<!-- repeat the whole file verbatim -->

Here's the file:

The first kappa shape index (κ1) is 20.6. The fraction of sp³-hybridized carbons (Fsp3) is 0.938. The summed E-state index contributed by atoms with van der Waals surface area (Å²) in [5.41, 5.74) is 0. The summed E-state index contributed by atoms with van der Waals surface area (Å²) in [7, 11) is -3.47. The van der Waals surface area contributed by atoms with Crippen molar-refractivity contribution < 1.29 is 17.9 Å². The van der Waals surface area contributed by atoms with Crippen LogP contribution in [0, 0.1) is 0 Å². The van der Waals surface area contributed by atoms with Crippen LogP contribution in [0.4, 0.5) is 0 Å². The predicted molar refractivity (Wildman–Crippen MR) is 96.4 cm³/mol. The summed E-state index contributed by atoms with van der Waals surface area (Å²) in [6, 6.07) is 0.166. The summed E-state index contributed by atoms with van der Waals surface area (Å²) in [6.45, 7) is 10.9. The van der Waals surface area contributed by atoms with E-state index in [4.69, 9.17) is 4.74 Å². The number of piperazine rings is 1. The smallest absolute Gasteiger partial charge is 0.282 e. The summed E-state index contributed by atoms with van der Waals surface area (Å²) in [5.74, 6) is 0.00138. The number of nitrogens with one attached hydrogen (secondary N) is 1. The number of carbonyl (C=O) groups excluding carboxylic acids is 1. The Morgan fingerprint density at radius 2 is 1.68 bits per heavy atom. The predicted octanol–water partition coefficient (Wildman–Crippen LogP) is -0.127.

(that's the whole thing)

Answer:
The first kappa shape index (κ1) is 20.6. The fraction of sp³-hybridized carbons (Fsp3) is 0.938. The summed E-state index contributed by atoms with van der Waals surface area (Å²) in [5.41, 5.74) is 0. The summed E-state index contributed by atoms with van der Waals surface area (Å²) in [7, 11) is -3.47. The van der Waals surface area contributed by atoms with Crippen molar-refractivity contribution < 1.29 is 17.9 Å². The van der Waals surface area contributed by atoms with Crippen LogP contribution in [0, 0.1) is 0 Å². The van der Waals surface area contributed by atoms with Crippen LogP contribution in [0.4, 0.5) is 0 Å². The predicted molar refractivity (Wildman–Crippen MR) is 96.4 cm³/mol. The summed E-state index contributed by atoms with van der Waals surface area (Å²) in [6, 6.07) is 0.166. The summed E-state index contributed by atoms with van der Waals surface area (Å²) in [6.45, 7) is 10.9. The van der Waals surface area contributed by atoms with E-state index in [4.69, 9.17) is 4.74 Å². The number of piperazine rings is 1. The smallest absolute Gasteiger partial charge is 0.282 e. The summed E-state index contributed by atoms with van der Waals surface area (Å²) in [5.74, 6) is 0.00138. The number of nitrogens with one attached hydrogen (secondary N) is 1. The number of carbonyl (C=O) groups excluding carboxylic acids is 1. The Morgan fingerprint density at radius 2 is 1.68 bits per heavy atom. The predicted octanol–water partition coefficient (Wildman–Crippen LogP) is -0.127.